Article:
CBS and MSG have each considered whether to invest in a Dodgers ownership group to secure the team's television rights, two people familiar with the Dodgers sale process said Thursday.
The objective for both parties would be to launch a regional sports network centered on the Dodgers, the people said. It is uncertain whether CBS or MSG has committed to provide financing to one or more bidding groups.
CBS spokesman Mike Nelson and MSG spokesman Barry Watkins each declined comment.
Fox Sports currently airs the Dodgers on Prime Ticket and would like to retain them. Time Warner Cable also is interested in securing the Dodgers' television rights.
Blackstone Advisory Partners, the investment bank brokering the sale of the Dodgers for outgoing owner Frank McCourt, has encouraged prospective owners partner with media companies and private equity funds interested in launching a regional sports network. That, Blackstone believes, could enable prospective owners to raise their bids by perhaps a half-billion dollars.
It is uncertain how Major League Baseball would evaluate a bid significantly dependent on financing from television companies and equity funds. MLB generally prefers that television revenue be invested in the operations of the team rather than be used to buy a team. However, if McCourt believes MLB has unreasonably rejected a bidder, he can appeal to a mediator appointed by the U.S. Bankruptcy Court.
The court-approved sale agreement gives MLB the right to approve up to 10 bidders and McCourt the right to pick the winner. On Monday, the Dodgers and Blackstone said in a statement that they had "notified the parties that have been selected to advance to the next round."
Those seven parties did not include Memphis Grizzlies owner Michael Heisley or Los Angeles-based investor Tony Ressler. The parties also did not include former Dodgers owner Peter O'Malley or Los Angeles developer Rick Caruso, each of whom had withdrawn from the process before Monday's second cut.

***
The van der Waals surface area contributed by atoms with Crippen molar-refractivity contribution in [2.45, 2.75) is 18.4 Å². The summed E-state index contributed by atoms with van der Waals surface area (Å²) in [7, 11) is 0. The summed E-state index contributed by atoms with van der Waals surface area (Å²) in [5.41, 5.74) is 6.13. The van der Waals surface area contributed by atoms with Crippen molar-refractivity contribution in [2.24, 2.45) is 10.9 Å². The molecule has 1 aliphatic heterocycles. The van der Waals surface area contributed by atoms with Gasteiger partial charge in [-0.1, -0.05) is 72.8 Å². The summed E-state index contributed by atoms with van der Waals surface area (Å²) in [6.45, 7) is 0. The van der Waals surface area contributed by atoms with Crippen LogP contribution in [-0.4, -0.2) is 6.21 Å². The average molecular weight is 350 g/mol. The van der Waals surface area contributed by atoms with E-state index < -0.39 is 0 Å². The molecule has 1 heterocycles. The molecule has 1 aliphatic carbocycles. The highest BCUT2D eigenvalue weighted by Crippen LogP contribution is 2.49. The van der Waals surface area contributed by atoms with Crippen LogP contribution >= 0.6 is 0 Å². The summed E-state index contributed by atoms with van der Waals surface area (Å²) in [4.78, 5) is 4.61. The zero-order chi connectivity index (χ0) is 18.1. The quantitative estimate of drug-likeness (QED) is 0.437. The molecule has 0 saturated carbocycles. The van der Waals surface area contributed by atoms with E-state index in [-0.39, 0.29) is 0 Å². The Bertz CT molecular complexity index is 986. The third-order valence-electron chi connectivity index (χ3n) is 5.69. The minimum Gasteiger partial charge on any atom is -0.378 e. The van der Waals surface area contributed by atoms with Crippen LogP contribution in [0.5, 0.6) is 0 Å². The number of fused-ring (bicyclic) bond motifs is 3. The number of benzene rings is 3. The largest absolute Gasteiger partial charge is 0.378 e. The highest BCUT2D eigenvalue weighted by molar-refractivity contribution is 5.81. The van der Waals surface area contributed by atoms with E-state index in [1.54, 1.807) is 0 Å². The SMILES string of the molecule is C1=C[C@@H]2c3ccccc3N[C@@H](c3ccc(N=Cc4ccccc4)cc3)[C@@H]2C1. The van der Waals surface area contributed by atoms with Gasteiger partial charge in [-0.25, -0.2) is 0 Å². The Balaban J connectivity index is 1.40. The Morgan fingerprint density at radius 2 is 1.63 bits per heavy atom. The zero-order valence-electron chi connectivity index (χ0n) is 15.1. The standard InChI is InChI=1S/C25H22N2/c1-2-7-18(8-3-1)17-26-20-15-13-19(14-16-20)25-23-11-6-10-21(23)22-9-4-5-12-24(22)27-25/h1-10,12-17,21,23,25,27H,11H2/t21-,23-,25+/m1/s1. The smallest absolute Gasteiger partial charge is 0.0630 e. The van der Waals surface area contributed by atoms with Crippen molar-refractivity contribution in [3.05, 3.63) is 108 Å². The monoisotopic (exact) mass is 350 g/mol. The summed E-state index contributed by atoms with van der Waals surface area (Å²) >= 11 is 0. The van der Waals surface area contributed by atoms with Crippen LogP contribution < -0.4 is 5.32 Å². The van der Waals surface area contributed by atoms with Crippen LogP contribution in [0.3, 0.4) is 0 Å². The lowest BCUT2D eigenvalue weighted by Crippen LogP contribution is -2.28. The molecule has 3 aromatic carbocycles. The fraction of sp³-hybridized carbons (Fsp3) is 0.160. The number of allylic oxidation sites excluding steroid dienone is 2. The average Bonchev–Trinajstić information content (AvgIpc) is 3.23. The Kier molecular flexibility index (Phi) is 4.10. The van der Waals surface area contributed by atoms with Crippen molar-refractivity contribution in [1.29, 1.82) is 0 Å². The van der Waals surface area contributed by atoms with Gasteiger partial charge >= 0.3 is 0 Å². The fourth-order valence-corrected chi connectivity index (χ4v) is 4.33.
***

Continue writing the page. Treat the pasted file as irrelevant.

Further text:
However, Blackstone has not ruled out adding any of those parties to the list of bidders submitted for MLB evaluation, according to three people familiar with the sale process. Blackstone also has encouraged investors from ousted parties -- including E-Land, the South Korean conglomerate that had backed O'Malley -- to join other bid groups.
It is uncertain how much flexibility Blackstone and MLB might exhibit in considering additional parties. The league is running prospective buyers through an multilayered approval process over the next two to three weeks.
Under the sale agreement, McCourt must identify the winning bidder by April 1 and close the sale by April 30, the date by which he must pay his ex-wife $131 million in a divorce settlement.
Although Fox Sports and Time Warner Cable already operate regional sports networks in the Los Angeles market, it would not be surprising for other operators to be interested in the Dodgers' television rights, said New York-based industry consultant Chris Bevilacqua.
"This is the golden age of RSNs," Bevilacqua said. "There has never been a better time to be a local sports rights holder. If the Dodgers are going to start something on their own, they're going to need partners."
MSG operates two regional sports networks in New York, carrying the company-owned Knicks and Rangers on one network and the independently owned Devils and Islanders on the other.
CBS owns two television channels -- KCBS and KCAL -- and six radio stations in the Los Angeles market. The company recently has invested heavily in its cbssports.com website.
CBS formerly owned the New York Yankees. In 1973, CBS sold the Yankees to a group led by the late George Steinbrenner, for a reported $10 million. Forbes last year estimated the Yankees' value at $1.7 billion.
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